Influenza ‘widespread’ in Oklahoma
A Cherokee Nation nurse administers an influenza vaccination at the Tribal Council Chambers inside the W.W. Keeler Tribal Complex in Tahlequah, Oklahoma. Dr. Sohail Khan, Cherokee Nation health research director, said one of the best ways to protect against the flu is to get a flu vaccination annually. BRITTNEY BENNETT/CHEROKEE PHOENIX
TAHLEQUAH, Okla. – According to an Oklahoma influenza summary for Nov. 19-25, the influenza geographic spread is “widespread” within the state.
The report states that there were 162 positive rapid flu tests at sentinel sites with 78 percent of those positive specimens being influenza A.
The summary also states that between Sept. 1 and Nov. 28, 105 influenza-associated hospitalizations were reported to the Acute Disease Service with ages ranging from 0 to 95 years with a median of 62 years of age.
The report states that two influenza-associated deaths have been reported among residents of Johnston and McClain counties, and officials said that Oklahoma is experiencing a higher than normal level of influenza activity early in the season.
“Our influenza-associated hospitalizations are the highest they have been at this time of year since the 2009-2010 pandemic,” Dr. Sohail Khan, Cherokee Nation health research director, said. “Our influenza-associated hospitalization count is three weeks ahead of the 2014-2015 season when our influenza activity peaked in December and declined to minimal levels by the end of March. This early activity does not mean we will have a more severe season. It does indicate that more influenza will be circulating during the holidays.”
Flu, or influenza, is a contagious respiratory infection caused by a variety of flu viruses. Symptoms of flu involve muscle aches and soreness, headache and fever. It enters the body through the mucus membranes such as the nose, eyes or mouth.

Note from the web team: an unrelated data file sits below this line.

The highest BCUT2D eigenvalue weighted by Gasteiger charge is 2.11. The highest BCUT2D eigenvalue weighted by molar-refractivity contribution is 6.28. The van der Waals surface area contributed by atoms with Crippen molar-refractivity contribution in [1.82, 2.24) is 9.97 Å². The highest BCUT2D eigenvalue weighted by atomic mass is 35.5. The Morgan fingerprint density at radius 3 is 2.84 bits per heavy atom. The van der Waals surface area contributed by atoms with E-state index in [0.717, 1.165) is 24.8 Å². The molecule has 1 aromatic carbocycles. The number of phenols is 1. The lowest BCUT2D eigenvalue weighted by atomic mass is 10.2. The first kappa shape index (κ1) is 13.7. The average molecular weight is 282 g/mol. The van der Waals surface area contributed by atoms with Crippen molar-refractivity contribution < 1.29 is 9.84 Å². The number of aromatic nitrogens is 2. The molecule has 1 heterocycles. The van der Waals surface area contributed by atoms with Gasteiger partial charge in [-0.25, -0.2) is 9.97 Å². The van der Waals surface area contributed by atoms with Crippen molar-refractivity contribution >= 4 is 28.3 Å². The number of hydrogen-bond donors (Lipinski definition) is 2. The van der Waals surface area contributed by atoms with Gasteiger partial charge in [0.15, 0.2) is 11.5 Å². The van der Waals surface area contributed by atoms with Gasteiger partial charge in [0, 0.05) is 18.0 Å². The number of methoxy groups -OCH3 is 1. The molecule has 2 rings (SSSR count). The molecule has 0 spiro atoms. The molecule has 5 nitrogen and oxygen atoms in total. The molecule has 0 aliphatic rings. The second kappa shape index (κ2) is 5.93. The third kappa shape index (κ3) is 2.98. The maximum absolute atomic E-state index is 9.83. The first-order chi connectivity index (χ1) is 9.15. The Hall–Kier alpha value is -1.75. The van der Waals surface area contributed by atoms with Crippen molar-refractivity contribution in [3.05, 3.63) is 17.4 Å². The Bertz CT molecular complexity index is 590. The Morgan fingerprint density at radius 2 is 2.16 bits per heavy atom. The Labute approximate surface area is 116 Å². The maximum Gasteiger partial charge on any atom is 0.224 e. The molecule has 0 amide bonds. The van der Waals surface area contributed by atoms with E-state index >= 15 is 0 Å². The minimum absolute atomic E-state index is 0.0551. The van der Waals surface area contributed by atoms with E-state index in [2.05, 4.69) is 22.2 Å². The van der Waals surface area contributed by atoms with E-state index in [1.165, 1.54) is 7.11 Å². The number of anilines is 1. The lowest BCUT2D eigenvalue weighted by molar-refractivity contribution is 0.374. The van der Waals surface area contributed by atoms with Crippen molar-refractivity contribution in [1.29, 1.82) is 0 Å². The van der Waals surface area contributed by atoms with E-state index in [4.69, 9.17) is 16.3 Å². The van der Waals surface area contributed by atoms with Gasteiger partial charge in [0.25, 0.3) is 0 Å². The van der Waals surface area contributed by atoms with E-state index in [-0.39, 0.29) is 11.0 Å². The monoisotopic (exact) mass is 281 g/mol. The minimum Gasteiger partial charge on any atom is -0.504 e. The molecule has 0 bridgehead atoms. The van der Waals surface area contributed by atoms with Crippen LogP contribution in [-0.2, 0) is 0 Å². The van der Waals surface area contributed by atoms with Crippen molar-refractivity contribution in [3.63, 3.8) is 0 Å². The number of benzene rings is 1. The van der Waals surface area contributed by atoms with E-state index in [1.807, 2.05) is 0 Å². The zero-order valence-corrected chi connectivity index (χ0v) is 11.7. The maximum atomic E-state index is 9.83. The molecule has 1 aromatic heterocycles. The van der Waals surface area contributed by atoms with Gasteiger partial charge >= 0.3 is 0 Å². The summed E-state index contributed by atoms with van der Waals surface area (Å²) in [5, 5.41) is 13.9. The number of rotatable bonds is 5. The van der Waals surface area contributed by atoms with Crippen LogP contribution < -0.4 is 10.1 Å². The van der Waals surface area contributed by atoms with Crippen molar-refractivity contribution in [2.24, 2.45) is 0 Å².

“Every time you touch your hand to one of these areas, you are possibly infecting yourself with a virus,” Khan said. “This makes it very important to keep your hands germ-free with frequent and thorough hand washing. Encourage family members to do the same to stay well and prevent flu.”
Khan said there are three types of flu viruses: A, B, and C. He said type A and B cause the annual influenza epidemics that have up to 20 percent of the population sniffling, aching, coughing and running high fevers. Type C also causes flu, however type C flu symptoms are less severe.
The flu is linked to between 3,000 and 49,000 deaths and 200,000 hospitalizations each year in the United States, and seasonal flu vaccines are created to try to avert epidemics.
Khan said the best way to prevent seasonal flu is to get vaccinated each year, but good health habits such as covering a cough and washing hands often can help stop the spread of germs and prevent respiratory illnesses such as the flu. There also are flu antiviral drugs that can be used to treat and prevent flu.
To prevent the spread of flu, Khan said to avoid close contact; stay home when sick; cover mouth and nose; clean your hands; avoid touching your eyes, nose or mouth; and clean and disinfect frequently touched surfaces at home, work or school, especially when someone is ill.
He also suggests getting plenty of sleep, being physically active, managing stress, drinking plenty of fluids and eating nutritious food.